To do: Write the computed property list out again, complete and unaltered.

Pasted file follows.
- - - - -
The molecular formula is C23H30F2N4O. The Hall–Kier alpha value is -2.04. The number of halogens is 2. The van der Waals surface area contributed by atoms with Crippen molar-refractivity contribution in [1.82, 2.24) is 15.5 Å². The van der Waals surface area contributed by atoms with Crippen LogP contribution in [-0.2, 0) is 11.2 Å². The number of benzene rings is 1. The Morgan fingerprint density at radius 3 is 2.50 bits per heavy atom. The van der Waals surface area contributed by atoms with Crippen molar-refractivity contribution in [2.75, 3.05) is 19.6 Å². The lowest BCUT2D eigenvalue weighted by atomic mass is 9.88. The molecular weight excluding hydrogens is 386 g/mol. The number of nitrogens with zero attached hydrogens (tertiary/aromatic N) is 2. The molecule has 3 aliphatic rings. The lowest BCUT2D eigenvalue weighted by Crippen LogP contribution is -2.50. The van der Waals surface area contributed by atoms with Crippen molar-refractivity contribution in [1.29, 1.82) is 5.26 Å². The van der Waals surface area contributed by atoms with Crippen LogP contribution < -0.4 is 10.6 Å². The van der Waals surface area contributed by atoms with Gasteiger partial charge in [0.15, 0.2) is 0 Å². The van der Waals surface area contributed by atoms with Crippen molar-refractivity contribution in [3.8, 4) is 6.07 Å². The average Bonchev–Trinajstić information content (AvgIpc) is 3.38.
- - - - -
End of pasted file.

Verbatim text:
The molecular formula is C23H30F2N4O. The Hall–Kier alpha value is -2.04. The number of halogens is 2. The van der Waals surface area contributed by atoms with Crippen molar-refractivity contribution in [1.82, 2.24) is 15.5 Å². The van der Waals surface area contributed by atoms with Crippen LogP contribution in [-0.2, 0) is 11.2 Å². The number of benzene rings is 1. The Morgan fingerprint density at radius 3 is 2.50 bits per heavy atom. The van der Waals surface area contributed by atoms with Crippen molar-refractivity contribution in [2.75, 3.05) is 19.6 Å². The lowest BCUT2D eigenvalue weighted by atomic mass is 9.88. The molecular weight excluding hydrogens is 386 g/mol. The number of nitrogens with zero attached hydrogens (tertiary/aromatic N) is 2. The molecule has 3 aliphatic rings. The lowest BCUT2D eigenvalue weighted by Crippen LogP contribution is -2.50. The van der Waals surface area contributed by atoms with Crippen molar-refractivity contribution in [1.29, 1.82) is 5.26 Å². The van der Waals surface area contributed by atoms with Crippen LogP contribution < -0.4 is 10.6 Å². The van der Waals surface area contributed by atoms with Gasteiger partial charge in [0.15, 0.2) is 0 Å². The van der Waals surface area contributed by atoms with Crippen molar-refractivity contribution in [3.8, 4) is 6.07 Å². The average Bonchev–Trinajstić information content (AvgIpc) is 3.38.